I doubt The Golden Christmas Tree would have been particularly good story anyway, it starts out pretty dumb already, but yeah, with the flat ending it is definitely among the weakest of Barks.

@AS —

Bullcrap. It’s an awesome story.

3. How’d they “censor” (or just change, which is what it looks like they actually did rather than “censor”) it exactly? And the ending is fine, regardless of what Barks thinks.

They added the whole “Spirit of Christmas” aspect. Barks originally was going to have it end on more of a darker note, including the witch being killed. The wacky ending of the nephews all getting Golden Christmas Trees was meant to have more of a bite to it.

There was also a period around 1980 or so, when Team-Up alternated between Spidey and the Hulk.

That Frantic cover looks like it was reprinted from an issue of Crazy. And the parodies listed are all American subjects. Was the magazine mostly made of Crazy reprints?

@Pete Woodhouse: Gil Kane used a lot of stock poses on his covers because he was churning them out. he remarked in an interview in The Comics Journal that he went through a divorce around that time and had alimony to pay, so he took on a lot of worked and just cranked it out. Covers were relatively quick and easy, so he did a lot of them. He wasn’t proud of the work, but it was a necessity. If you look at his more personal stuff or the earlier stuff, you can see the care he put into it. However, like many artists on a deadline, he relied on many tricks, including stock shots. Even Kirby and Eisner were guilty of that.

For my money, the best Warrior cover was #7, with the painted cover of Marvelman, emerging from water, followed closely by #11, with V’s Guy Fawkes mask hanging from the logo.

@ant: YES! Tom Bunk! That’s the Mad artist I was trying to figure out who “Kurt Vile”‘s work looked like. Thank you!

I’ve always wondered about the visual similarity between the angular, ice-surfing Iceman and the Silver Surfer. Which character’s look was established first, and did one influence the other?


Both Iceman and the Johnny Storm version of Human Torch were originally drawn by Jack Kirby, so that might be the cause for some of the similarity. FF predates X-Men by a little bit (FF started in 1961, X-Men in ’63), so if there’s any influence, it’d be Torch’s look that was established first.

He lives forever!

Good grief

Thanks, Brian! I’m still curious about Iceman and Silver Surfer, but you’ve certainly given me something to think about. I know the Surfer was a Kirby creation; was Kirby also the first guy to depict Iceman “surfing” on ice, instead of just making snowballs and ice ladders and stuff? I guess I’ll try to find out which iconic image appeared first, and go from there.

@buttler: For starters, the “gyp” connection to “Gypsy” (and its therefore an ethnic slur) is NOT definitive.

Secondly, we’re discussing a story that first appeared in an era (1948, to be specific) when there was no such thing as “political correctness.” (By the way. For someone who’s so concerned about “gypped” being a slur, I notice that you DON’T seem so upset by the portrayal of witches as being evil beings. Talk about a slur being ignored.)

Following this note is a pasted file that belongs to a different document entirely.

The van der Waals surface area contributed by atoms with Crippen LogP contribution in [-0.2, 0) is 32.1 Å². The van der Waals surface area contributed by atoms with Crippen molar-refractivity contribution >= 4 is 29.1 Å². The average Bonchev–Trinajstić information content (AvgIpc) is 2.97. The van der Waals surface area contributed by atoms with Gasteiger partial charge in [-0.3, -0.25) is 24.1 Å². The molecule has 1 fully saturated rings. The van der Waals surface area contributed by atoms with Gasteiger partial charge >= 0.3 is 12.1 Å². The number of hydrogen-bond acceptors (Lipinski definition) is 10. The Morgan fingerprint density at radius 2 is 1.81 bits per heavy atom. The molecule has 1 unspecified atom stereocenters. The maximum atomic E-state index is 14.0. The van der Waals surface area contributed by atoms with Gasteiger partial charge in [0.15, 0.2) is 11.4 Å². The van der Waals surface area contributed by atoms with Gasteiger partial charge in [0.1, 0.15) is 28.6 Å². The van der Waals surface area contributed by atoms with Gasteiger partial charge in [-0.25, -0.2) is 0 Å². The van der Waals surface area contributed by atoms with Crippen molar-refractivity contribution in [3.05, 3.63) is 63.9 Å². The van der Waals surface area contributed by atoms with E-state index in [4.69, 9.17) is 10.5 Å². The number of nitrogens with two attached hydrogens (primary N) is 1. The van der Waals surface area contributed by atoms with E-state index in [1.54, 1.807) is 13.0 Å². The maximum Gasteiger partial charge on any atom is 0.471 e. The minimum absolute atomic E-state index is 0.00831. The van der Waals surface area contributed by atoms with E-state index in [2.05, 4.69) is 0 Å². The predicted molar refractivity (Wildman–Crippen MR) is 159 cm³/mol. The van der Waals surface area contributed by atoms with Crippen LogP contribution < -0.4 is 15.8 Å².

@ JosepW ” Philip Durkin, principal etymologist at the Oxford English Dictionary told the Telegraph that there’s “scholarly consensus” that the word (gypped) originated as a “racial slur.””

It’s pretty clear the term is used in the same manner as “jewed” was once used. I don’t think most people realize what they are saying when the say “gypped” but it is definitely derogatory. You’re right there was no concept of political correctness in 1948. People were much more openly bigoted.

@Jerry: Kirby was never really into the X-Men and was gone long before Iceman took that form.

Back in the early 1970’s ASM started became Marvel’s #1 comic in terms os sales, oustripping FF by 100,000 copies a month. The Bullpen wanted to come up with another title to cash in on Spidey’s popularity. If Brian can check the format for the new title would have been another Spidey only title. I think it was to be written by Len Wein and drawn by John Buscema. In any event the Team Up format was adopted so that feelers could be sent out to gauge the interest of other characters. That’s why the X-men popped up and the Inhumans- who were slated for their own title.

BTW the Hulk started showing up when The Incredible Hulk was on TV. Just another try to cash in on a character’ s popularity.

I suggest “When did Iceman start traveling on ice slides?” might be a good topic for one of Brian’s other columns, such as “When First We Met.”

Already know that Alan Moore can write and draw, but settled on writing to which he truly excels. Thanks Brian for that whole page Moore stuff.

@Dalarsco: Kirby was never really into the X-Men and was gone long before Iceman took that form.

Iceman’s ice-covered form debuted in Uncanny X-Men v.1 #8, while Kirby was still on the book. Kirby didn’t leave until after issue #11.

“This is Iron Man! If he dies — He Stays Dead!”

At that point, was this before writing that (especially on a cover) was ironic? When did it become a mainstream trend that any comic book hero death is and has been laughable?

relating to the first legend, Pressbutton (featured on the Warrior cover) had originally appeared in strips “Three-eyes McGurk and his Death Planet Comandos” and “The Stars my Degradation” by “Pedro Henry” and “Curt Vile” (Steve Moore and Alan Moore)

[…] Moore. Artigo no Comic Book Resources sobre uma BD natalícia desenhada e escrita por Moore no início da sua […]

[…] Comic Book Legends Revealed #450 (goodcomics.comicbookresources.com) […]

Man, those Marvel team-Up covers are dynamic! I miss that approach, as well as word balloons being used to draw interest.